Originally posted Dec 23, 2013. Video from June 13, 2018.
The modern family is in trouble. In our homes and neighborhoods we see the pain and suffering involved with child neglect, domestic abuse, absentee fathers, poverty, pornography, adultery, divorce, and “alternative lifestyles.” Family life is hard enough without the effects of these sins. It can be difficult to devote yourself to another person in marriage (Eph 5:22-27); it can be difficult to sacrifice daily to raise godly children (Eph 6:4); and it can be difficult keeping the family’s focus on the Lord (Jos 24:15; 1Co 7:32-35). The Book of Hosea is an inside look at just such a broken family, a family painfully distorted by sin. The children of Israel neglected to keep the law in love, to seek God in true worship, or to take care of the poor, and they ultimately turned from the faithfulness of the Holy One to the whoredom of Baal.
First, we see that sin still affects the saved. Yahweh’s first command to the prophet is shocking: “Go, take to yourself a wife of whoredom and have children of whoredom, for the land commits great whoredom by forsaking the LORD” (1:2 ESV; see our first post for Works Cited). Now, I don’t know about you, but if someone called me or someone I care about a whore, they would certainly get my attention. God’s purpose, however, is not to insult or inflame but to instruct. Isaiah walked naked and barefoot for three years (Isa 20:2-4), Ezekiel baked bread over burning dung (Eze 4:9-13), and Hosea married a known prostitute whom God then compared to his own bride. In each case, God sought to wake Israel up to the reality of their sin.
Jehovah had warned Israel of this possibility from the very beginning of their relationship. Before they entered Canaan God instructed Israel to, “tear down [Canaan’s] altars and break their pillars and cut down their Asherim (for you shall worship no other god, for the LORD, whose name is Jealous, is a jealous God), lest you make a covenant with the inhabitants of the land, and . . . whore after their gods” (Exo 34:12-16). But Israel’s faithfulness failed. Hosea therefore casts Israel as a brazen harlot, pointing out that their problems were a result of their own unfaithfulness.
Secondly, sin begets sin. Because Gomer returned to prostitution, her children would reap the consequences. For an ancient Israelite, Jezreel was synonymous with bloodshed. This was the place Ahab and Jezebel murdered Naboth and later paid the price for their sin (1Ki 21; 2Ki 9-10). In the days of Hosea, though, the king of Israel (Jehu) “did not turn from the sins of Jeroboam” (2Ki 10:31) and therefore Hosea promises him the same punishment. Because of his sin, the destruction of his family would extend to “the whole kingdom of the house of Israel,” a fate that “the bow of Israel” could not withstand (Hos 1:4-5; see too ESVSB).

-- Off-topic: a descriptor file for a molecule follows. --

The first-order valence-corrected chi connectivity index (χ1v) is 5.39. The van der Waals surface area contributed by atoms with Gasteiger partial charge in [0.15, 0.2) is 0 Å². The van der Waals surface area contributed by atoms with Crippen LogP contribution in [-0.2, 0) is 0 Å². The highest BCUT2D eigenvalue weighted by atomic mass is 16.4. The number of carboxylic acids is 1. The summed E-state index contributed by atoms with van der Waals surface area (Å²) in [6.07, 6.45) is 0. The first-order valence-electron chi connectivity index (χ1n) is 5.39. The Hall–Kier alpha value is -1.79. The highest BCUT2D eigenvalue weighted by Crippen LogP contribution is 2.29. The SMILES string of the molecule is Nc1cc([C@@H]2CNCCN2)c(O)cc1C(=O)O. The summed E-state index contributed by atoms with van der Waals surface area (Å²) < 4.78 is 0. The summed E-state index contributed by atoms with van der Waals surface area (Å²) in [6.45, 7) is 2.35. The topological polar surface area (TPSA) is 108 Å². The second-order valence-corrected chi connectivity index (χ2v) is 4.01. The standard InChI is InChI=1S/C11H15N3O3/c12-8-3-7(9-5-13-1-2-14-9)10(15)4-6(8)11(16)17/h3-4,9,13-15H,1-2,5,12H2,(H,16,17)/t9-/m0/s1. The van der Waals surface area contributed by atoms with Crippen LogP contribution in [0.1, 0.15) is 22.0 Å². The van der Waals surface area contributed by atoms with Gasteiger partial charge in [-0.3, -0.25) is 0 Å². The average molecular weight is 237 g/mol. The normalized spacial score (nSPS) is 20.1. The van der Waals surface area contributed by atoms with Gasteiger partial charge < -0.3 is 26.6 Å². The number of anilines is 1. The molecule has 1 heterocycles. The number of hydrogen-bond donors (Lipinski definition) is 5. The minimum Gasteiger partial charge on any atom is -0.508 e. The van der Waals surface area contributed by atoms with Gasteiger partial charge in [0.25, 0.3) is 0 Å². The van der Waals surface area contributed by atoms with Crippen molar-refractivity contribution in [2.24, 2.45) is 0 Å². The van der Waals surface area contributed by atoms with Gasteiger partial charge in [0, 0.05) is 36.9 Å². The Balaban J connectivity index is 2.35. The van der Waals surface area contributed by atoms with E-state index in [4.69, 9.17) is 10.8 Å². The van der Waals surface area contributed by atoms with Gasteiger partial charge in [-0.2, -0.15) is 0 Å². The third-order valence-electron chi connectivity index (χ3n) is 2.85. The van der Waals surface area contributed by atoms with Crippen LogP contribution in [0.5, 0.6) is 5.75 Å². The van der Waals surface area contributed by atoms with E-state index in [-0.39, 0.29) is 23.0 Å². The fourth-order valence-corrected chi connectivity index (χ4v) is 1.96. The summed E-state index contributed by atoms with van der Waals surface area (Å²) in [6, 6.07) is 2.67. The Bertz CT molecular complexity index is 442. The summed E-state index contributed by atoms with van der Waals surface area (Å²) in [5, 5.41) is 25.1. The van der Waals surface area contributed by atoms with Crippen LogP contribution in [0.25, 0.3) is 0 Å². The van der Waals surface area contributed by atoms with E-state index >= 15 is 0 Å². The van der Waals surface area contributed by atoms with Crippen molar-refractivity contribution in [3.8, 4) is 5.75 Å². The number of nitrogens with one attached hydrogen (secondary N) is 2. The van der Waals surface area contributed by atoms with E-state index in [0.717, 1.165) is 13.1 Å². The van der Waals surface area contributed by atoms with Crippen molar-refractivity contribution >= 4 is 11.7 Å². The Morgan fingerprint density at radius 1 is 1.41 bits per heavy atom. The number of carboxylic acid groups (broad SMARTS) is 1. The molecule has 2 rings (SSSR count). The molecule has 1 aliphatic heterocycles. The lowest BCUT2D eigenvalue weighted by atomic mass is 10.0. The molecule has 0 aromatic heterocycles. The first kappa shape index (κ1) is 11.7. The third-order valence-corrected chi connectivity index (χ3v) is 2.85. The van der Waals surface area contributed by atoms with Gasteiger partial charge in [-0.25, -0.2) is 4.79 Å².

Note too that Gomer’s second and third children are conceived and born without any mention of Hosea (vv. 6, 8). They don’t know who their fathers are. This is made even more evident in the names God gives to them: No Mercy and Not My People. It is impossible to disconnect mercy and membership, forgiveness and family. So as verse 6 reads, “I will no longer have mercy on the house of Israel, to forgive them at all.” Jehovah therefore threatens a terrible fate: “I am not your God” (Hos 1:9; see Lev 26:12).
And finally, sin brings loving discipline. Though Hosea emphasizes coming judgment, the Lord is still the God of Abraham, Isaac and Jacob, and remembers his promise to make their “children . . . like the sand of the sea and children of the living God” (Hos 1:10; see Gen 22:16-18; 13:16; 32:12). The prophet thus reminds Israel of her covenant through her ancestors: “In the place is not a geographical reference but a reference to the event when God and his people bonded at Sinai. The Lord will meet Israel at the same place he met with Israel before, i.e., under the same conditions. It is the place of repentance (cf. also Hos. 2:7, 16)” (ESVSB; see too Isa 62:4).
Both because of this restoration to God and to bring it about, Judah and Israel will once more “be gathered together” under “one head” (Hos 1:11). As with many prophecies, this one is fulfilled in three stages:
Let’s face it, though the church is the bride of Christ, we’re not the most devoted wife on the block. Christ, of course, “loved the church and gave himself up for her . . . that she might be holy and without blemish” (Eph 5:25-27). But at times, we have refused to turn from our unfaithfulness, accepting instead the ways of this world and therefore its consequences (see Rev 2:21). The truth of this is evident in Paul’s message to Corinth: “For I feel a divine jealousy for you, since I betrothed you to one husband, to present you as a pure virgin to Christ. But I am afraid that as the serpent deceived Eve by his cunning, your thoughts will be led astray from a sincere and pure devotion to Christ” (2Co 11:2-3, emphasis added).
This depth of devotion often alludes us. We have tried to accept Christ but deny his people (Acts 2:36-41, 47; Eph 4:4-6). We have bore him illegitimate children by redefining what it means to be “born again” (John 3:3, 5; Tit 3:4-7; 1Pe 1:23). And we have trampled on his grace by turning back to the sin of our former lives (Heb 2:1-4; 10:29-31). Yet, in his love God stands calling, knocking and waiting for us to return in repentance, to heal our broken family and to be once more the bride of Christ (Mat 11:28-30; Rev 3:19-20).